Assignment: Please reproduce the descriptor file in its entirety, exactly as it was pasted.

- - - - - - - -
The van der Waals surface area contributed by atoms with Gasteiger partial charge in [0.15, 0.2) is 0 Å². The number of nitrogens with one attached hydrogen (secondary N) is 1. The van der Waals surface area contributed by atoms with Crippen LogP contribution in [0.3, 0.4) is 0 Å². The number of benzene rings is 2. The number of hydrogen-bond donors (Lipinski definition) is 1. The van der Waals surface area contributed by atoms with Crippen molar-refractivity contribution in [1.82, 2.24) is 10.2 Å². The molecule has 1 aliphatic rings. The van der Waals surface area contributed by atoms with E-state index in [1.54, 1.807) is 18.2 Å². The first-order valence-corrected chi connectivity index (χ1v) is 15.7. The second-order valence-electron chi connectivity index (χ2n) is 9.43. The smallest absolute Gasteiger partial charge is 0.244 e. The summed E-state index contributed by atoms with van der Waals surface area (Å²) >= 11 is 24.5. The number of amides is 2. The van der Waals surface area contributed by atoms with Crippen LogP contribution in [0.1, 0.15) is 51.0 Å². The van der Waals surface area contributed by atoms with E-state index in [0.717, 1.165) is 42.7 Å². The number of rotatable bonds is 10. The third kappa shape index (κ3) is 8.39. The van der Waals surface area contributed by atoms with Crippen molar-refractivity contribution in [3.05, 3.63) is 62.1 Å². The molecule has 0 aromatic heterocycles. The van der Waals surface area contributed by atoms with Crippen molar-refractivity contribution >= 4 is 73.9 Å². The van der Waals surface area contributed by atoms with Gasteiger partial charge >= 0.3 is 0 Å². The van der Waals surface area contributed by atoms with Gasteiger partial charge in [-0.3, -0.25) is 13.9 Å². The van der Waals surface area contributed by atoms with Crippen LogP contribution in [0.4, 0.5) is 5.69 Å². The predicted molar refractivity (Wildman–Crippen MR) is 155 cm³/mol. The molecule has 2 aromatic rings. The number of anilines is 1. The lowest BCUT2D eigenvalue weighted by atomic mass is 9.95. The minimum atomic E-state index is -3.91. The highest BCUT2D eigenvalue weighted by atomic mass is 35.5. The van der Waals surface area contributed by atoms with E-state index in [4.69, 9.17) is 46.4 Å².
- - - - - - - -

The van der Waals surface area contributed by atoms with Gasteiger partial charge in [0.15, 0.2) is 0 Å². The number of nitrogens with one attached hydrogen (secondary N) is 1. The van der Waals surface area contributed by atoms with Crippen LogP contribution in [0.3, 0.4) is 0 Å². The number of benzene rings is 2. The number of hydrogen-bond donors (Lipinski definition) is 1. The van der Waals surface area contributed by atoms with Crippen molar-refractivity contribution in [1.82, 2.24) is 10.2 Å². The molecule has 1 aliphatic rings. The van der Waals surface area contributed by atoms with E-state index in [1.54, 1.807) is 18.2 Å². The first-order valence-corrected chi connectivity index (χ1v) is 15.7. The second-order valence-electron chi connectivity index (χ2n) is 9.43. The smallest absolute Gasteiger partial charge is 0.244 e. The summed E-state index contributed by atoms with van der Waals surface area (Å²) >= 11 is 24.5. The number of amides is 2. The van der Waals surface area contributed by atoms with Crippen LogP contribution in [0.1, 0.15) is 51.0 Å². The van der Waals surface area contributed by atoms with E-state index in [0.717, 1.165) is 42.7 Å². The number of rotatable bonds is 10. The third kappa shape index (κ3) is 8.39. The van der Waals surface area contributed by atoms with Crippen molar-refractivity contribution in [3.05, 3.63) is 62.1 Å². The molecule has 0 aromatic heterocycles. The van der Waals surface area contributed by atoms with Crippen molar-refractivity contribution >= 4 is 73.9 Å². The van der Waals surface area contributed by atoms with Gasteiger partial charge >= 0.3 is 0 Å². The van der Waals surface area contributed by atoms with Gasteiger partial charge in [-0.3, -0.25) is 13.9 Å². The van der Waals surface area contributed by atoms with Crippen LogP contribution in [0.4, 0.5) is 5.69 Å². The predicted molar refractivity (Wildman–Crippen MR) is 155 cm³/mol. The molecule has 2 aromatic rings. The number of anilines is 1. The lowest BCUT2D eigenvalue weighted by atomic mass is 9.95. The minimum atomic E-state index is -3.91. The highest BCUT2D eigenvalue weighted by atomic mass is 35.5. The van der Waals surface area contributed by atoms with E-state index in [4.69, 9.17) is 46.4 Å².